As we know, it is not just students who are punished for speaking out, it is faculty. As it was with the case with Professor Salaita, that was mentioned earlier. As I think you know, he was terminated from a tenured position for his tweets about Gaza. But, let’s also remember that in our case against the U of I, the court said he did have a contract, his tweets were protected by the First Amendment. Ultimately, the chancellor resigned. The American Association of University Professors censured the university. The university is still under censure and Professor Salida has settled his case. Despite pressure on faculty, several academic associations have endorsed the call for boycotts of Israeli academic institutions. I think, even though the MLA’s resolution didn’t pass, I do see it as a success for the BDS movement and for the struggle. Just in having the debate. Just in that people are so active in seeking to pass such resolutions.

As a little background about the suppression, in 2013 when the American Studies Association passed a resolution to boycott academic institutions in Israel, members received death threats and were ultimately sued. The suit was brought by a few members of the association that were represented by the Brandeis Center. The claims were that they acted outside their authority, that they breached their fiduciary duties, and other process claims. Defendants have moved to dismiss the case because it’s meritless and because it infringes on their first amendment speech rights. But of course, even though the case should be dismissed, and I hope it will, it’s still a harassing tool of intimidation that’s used to silence BDS advocates.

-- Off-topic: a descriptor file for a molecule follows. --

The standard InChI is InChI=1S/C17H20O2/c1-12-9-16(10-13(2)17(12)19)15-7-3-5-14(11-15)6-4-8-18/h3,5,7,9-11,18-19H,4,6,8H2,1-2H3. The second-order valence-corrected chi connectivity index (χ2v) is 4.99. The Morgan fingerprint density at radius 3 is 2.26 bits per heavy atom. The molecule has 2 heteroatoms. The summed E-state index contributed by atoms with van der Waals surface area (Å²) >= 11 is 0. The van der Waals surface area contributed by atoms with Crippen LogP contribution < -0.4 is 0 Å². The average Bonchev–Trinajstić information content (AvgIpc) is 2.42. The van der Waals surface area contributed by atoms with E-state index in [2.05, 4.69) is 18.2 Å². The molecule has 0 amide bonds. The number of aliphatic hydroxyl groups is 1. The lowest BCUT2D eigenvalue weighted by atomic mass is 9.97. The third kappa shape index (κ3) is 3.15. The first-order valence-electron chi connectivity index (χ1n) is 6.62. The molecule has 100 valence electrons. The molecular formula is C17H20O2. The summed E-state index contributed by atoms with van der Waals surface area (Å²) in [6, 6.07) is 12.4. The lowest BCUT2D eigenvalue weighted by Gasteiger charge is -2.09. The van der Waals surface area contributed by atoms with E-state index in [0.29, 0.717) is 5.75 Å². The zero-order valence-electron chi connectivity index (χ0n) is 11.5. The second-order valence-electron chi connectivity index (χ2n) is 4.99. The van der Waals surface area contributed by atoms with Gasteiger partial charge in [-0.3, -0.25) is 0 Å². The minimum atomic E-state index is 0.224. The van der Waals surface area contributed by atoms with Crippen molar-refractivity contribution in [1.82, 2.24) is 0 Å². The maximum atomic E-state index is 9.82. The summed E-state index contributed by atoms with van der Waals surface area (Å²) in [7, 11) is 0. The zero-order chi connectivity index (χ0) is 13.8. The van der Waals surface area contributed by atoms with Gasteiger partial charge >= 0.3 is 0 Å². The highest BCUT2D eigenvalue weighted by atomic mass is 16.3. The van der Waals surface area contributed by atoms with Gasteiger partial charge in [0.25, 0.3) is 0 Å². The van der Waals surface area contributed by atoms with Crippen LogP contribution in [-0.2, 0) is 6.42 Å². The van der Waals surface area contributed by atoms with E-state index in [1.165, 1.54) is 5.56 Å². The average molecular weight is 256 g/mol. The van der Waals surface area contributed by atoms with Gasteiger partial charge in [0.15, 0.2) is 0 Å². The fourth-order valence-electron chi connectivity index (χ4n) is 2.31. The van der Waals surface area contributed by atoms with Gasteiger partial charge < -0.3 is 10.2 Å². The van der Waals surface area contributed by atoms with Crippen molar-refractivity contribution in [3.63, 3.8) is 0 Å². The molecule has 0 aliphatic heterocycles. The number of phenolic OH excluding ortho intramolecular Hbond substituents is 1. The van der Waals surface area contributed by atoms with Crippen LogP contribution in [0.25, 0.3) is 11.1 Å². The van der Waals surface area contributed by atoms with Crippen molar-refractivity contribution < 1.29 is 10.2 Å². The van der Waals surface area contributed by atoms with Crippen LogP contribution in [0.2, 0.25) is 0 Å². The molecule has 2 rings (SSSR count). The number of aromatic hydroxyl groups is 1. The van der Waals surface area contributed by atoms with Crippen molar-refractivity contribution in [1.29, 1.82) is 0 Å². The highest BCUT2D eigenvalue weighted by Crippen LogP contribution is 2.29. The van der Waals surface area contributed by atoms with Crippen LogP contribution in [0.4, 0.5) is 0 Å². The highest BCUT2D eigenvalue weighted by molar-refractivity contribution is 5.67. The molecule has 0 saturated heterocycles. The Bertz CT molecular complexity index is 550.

In a similar case that was mentioned. CCR represents Olympia Food Co-op members, and that’s a nonprofit in Washington state and that’s where Rachel Khouri is from, it was the first business to boycott Israeli goods. They were also sued by a few members for allegedly exceeding their authority and breaching their fiduciary duty. Although the case was brought by a few members, Stand With Us has taken credit for bringing the case in partnership with the Israeli Foreign Ministry. We were able to get the case dismissed under Washington State’s anti-slapp law, that is a strategic lawsuit against public participation. Essentially, we argued it’s a meritless case and it’s targeting free speech on a matter of public concern. The court agreed and dismissed the case and we actually got damages against the plaintiffs that brought it. We won on appeal but on the Washington State’s Supreme Court, they struck down the statute. So we went back to the trial court. We’re on our fifth judge. The case was brought in 2011, it’s still going on. We lost our motion to dismiss. So our clients, who are now fifteen former volunteer board members of the Olympia Food Co-op, not only are subject to discovery; having to disclose all of their documents that mention Israel or boycott, they are also subject to deposition. It is clearly a tool that can be quite effective in trying to suppress decent. But, it’s only effective if we let it be.

Also in response to the ASA’s resolution, when it was passed, legislatures, a few of them around the country, introduced bills to take away state funding from any state college that used state-aid to fund any academic organization that issued statements advocating a boycott of Israel. Mobilization prevented those bills from being passed, but then a whole other slate of anti-boycott legislation was introduced and have been popping up in many states. According to the Executive Director of the Emergency for Israel, who has supported the nationwide legislative effort, legislating against BDS tells its proponents that, “while you are doing your campus antics, the grownups were in the state legislature passing laws that make your cause improbable.” It’s been reported that in cooperation with the Israeli Foreign Ministry, Israeli advocacy organizations are also behind the legislation.